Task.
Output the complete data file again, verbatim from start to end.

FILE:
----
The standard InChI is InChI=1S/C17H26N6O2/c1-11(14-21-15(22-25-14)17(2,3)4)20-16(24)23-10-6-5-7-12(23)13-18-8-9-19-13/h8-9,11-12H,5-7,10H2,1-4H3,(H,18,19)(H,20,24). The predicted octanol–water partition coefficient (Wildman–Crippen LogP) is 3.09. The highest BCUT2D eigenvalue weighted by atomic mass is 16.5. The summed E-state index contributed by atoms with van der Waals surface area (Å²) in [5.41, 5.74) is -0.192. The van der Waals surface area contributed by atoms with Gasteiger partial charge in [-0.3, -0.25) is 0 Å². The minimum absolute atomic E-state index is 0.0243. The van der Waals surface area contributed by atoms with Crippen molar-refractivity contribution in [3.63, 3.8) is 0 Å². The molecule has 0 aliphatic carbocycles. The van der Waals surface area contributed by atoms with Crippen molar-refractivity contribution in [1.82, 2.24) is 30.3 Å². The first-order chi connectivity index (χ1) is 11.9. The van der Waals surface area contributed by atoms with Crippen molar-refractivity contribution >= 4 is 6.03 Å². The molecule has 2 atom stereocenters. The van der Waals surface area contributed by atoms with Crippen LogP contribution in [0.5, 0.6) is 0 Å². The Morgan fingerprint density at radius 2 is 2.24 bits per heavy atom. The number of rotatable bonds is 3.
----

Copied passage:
The standard InChI is InChI=1S/C17H26N6O2/c1-11(14-21-15(22-25-14)17(2,3)4)20-16(24)23-10-6-5-7-12(23)13-18-8-9-19-13/h8-9,11-12H,5-7,10H2,1-4H3,(H,18,19)(H,20,24). The predicted octanol–water partition coefficient (Wildman–Crippen LogP) is 3.09. The highest BCUT2D eigenvalue weighted by atomic mass is 16.5. The summed E-state index contributed by atoms with van der Waals surface area (Å²) in [5.41, 5.74) is -0.192. The van der Waals surface area contributed by atoms with Gasteiger partial charge in [-0.3, -0.25) is 0 Å². The minimum absolute atomic E-state index is 0.0243. The van der Waals surface area contributed by atoms with Crippen molar-refractivity contribution in [3.63, 3.8) is 0 Å². The molecule has 0 aliphatic carbocycles. The van der Waals surface area contributed by atoms with Crippen molar-refractivity contribution in [1.82, 2.24) is 30.3 Å². The first-order chi connectivity index (χ1) is 11.9. The van der Waals surface area contributed by atoms with Crippen molar-refractivity contribution >= 4 is 6.03 Å². The molecule has 2 atom stereocenters. The van der Waals surface area contributed by atoms with Crippen LogP contribution in [0.5, 0.6) is 0 Å². The Morgan fingerprint density at radius 2 is 2.24 bits per heavy atom. The number of rotatable bonds is 3.